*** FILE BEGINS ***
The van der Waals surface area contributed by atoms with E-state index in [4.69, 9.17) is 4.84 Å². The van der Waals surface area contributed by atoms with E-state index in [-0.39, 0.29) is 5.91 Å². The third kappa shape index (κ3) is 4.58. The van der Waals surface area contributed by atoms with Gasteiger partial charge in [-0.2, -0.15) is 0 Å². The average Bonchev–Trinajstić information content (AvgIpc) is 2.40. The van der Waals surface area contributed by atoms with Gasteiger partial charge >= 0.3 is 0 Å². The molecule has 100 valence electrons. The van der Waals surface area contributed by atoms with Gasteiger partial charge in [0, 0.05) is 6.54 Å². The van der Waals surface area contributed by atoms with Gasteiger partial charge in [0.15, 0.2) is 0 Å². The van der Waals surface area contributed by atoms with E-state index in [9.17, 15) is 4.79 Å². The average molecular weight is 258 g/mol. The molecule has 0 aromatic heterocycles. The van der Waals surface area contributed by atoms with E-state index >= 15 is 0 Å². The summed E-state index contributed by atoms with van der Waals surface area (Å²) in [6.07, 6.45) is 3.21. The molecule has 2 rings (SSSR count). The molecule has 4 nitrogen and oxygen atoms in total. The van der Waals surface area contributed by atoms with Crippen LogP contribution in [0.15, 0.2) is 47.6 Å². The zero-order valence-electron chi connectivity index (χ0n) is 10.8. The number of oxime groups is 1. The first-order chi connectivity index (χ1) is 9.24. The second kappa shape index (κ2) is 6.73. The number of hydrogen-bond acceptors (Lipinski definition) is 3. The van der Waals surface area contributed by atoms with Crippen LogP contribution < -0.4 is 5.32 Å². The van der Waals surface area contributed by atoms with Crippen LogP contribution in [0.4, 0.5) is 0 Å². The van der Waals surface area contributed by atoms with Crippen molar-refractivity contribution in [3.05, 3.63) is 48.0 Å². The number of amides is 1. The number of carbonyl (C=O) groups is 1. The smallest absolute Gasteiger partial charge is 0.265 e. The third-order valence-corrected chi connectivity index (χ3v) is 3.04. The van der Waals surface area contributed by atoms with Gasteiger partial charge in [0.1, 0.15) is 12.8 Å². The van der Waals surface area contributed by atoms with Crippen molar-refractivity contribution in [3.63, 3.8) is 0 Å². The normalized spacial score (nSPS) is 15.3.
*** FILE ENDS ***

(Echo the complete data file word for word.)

The van der Waals surface area contributed by atoms with E-state index in [4.69, 9.17) is 4.84 Å². The van der Waals surface area contributed by atoms with E-state index in [-0.39, 0.29) is 5.91 Å². The third kappa shape index (κ3) is 4.58. The van der Waals surface area contributed by atoms with Gasteiger partial charge in [-0.2, -0.15) is 0 Å². The average Bonchev–Trinajstić information content (AvgIpc) is 2.40. The van der Waals surface area contributed by atoms with Gasteiger partial charge >= 0.3 is 0 Å². The molecule has 100 valence electrons. The van der Waals surface area contributed by atoms with Gasteiger partial charge in [0, 0.05) is 6.54 Å². The van der Waals surface area contributed by atoms with Gasteiger partial charge in [0.15, 0.2) is 0 Å². The van der Waals surface area contributed by atoms with E-state index in [9.17, 15) is 4.79 Å². The average molecular weight is 258 g/mol. The molecule has 0 aromatic heterocycles. The van der Waals surface area contributed by atoms with E-state index >= 15 is 0 Å². The summed E-state index contributed by atoms with van der Waals surface area (Å²) in [6.07, 6.45) is 3.21. The molecule has 2 rings (SSSR count). The molecule has 4 nitrogen and oxygen atoms in total. The van der Waals surface area contributed by atoms with Crippen LogP contribution in [0.15, 0.2) is 47.6 Å². The zero-order valence-electron chi connectivity index (χ0n) is 10.8. The number of oxime groups is 1. The first-order chi connectivity index (χ1) is 9.24. The second kappa shape index (κ2) is 6.73. The number of hydrogen-bond acceptors (Lipinski definition) is 3. The van der Waals surface area contributed by atoms with Crippen LogP contribution < -0.4 is 5.32 Å². The van der Waals surface area contributed by atoms with Crippen LogP contribution in [0.4, 0.5) is 0 Å². The van der Waals surface area contributed by atoms with Crippen molar-refractivity contribution in [3.05, 3.63) is 48.0 Å². The number of amides is 1. The number of carbonyl (C=O) groups is 1. The smallest absolute Gasteiger partial charge is 0.265 e. The third-order valence-corrected chi connectivity index (χ3v) is 3.04. The van der Waals surface area contributed by atoms with Gasteiger partial charge in [0.1, 0.15) is 12.8 Å². The van der Waals surface area contributed by atoms with Crippen molar-refractivity contribution in [3.63, 3.8) is 0 Å². The normalized spacial score (nSPS) is 15.3.